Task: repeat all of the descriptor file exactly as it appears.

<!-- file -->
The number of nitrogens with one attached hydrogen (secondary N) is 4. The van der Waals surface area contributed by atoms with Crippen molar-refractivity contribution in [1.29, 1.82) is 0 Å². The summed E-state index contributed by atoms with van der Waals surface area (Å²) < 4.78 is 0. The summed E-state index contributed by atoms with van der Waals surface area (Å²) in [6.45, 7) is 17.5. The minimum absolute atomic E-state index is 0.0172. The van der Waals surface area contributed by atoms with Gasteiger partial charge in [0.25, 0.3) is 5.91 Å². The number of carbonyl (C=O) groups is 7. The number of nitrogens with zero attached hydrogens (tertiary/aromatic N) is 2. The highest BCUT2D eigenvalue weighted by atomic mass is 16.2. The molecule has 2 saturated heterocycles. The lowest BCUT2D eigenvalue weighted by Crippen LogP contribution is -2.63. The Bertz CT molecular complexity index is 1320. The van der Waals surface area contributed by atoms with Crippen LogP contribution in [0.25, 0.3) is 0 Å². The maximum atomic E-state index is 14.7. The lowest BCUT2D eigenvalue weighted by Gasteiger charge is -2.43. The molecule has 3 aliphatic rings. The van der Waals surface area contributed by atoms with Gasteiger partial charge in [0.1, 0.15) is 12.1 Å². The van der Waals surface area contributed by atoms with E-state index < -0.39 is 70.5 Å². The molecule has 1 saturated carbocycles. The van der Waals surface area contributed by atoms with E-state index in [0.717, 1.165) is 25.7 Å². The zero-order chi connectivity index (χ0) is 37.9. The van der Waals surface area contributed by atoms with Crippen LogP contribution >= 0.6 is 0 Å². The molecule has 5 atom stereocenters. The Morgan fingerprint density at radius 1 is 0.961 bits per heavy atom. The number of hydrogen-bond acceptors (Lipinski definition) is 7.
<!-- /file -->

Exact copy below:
The number of nitrogens with one attached hydrogen (secondary N) is 4. The van der Waals surface area contributed by atoms with Crippen molar-refractivity contribution in [1.29, 1.82) is 0 Å². The summed E-state index contributed by atoms with van der Waals surface area (Å²) < 4.78 is 0. The summed E-state index contributed by atoms with van der Waals surface area (Å²) in [6.45, 7) is 17.5. The minimum absolute atomic E-state index is 0.0172. The van der Waals surface area contributed by atoms with Gasteiger partial charge in [0.25, 0.3) is 5.91 Å². The number of carbonyl (C=O) groups is 7. The number of nitrogens with zero attached hydrogens (tertiary/aromatic N) is 2. The highest BCUT2D eigenvalue weighted by atomic mass is 16.2. The molecule has 2 saturated heterocycles. The lowest BCUT2D eigenvalue weighted by Crippen LogP contribution is -2.63. The Bertz CT molecular complexity index is 1320. The van der Waals surface area contributed by atoms with Crippen LogP contribution in [0.25, 0.3) is 0 Å². The maximum atomic E-state index is 14.7. The lowest BCUT2D eigenvalue weighted by Gasteiger charge is -2.43. The molecule has 3 aliphatic rings. The van der Waals surface area contributed by atoms with Gasteiger partial charge in [0.1, 0.15) is 12.1 Å². The van der Waals surface area contributed by atoms with E-state index < -0.39 is 70.5 Å². The molecule has 1 saturated carbocycles. The van der Waals surface area contributed by atoms with E-state index in [0.717, 1.165) is 25.7 Å². The zero-order chi connectivity index (χ0) is 37.9. The van der Waals surface area contributed by atoms with Crippen LogP contribution >= 0.6 is 0 Å². The molecule has 5 atom stereocenters. The Morgan fingerprint density at radius 1 is 0.961 bits per heavy atom. The number of hydrogen-bond acceptors (Lipinski definition) is 7.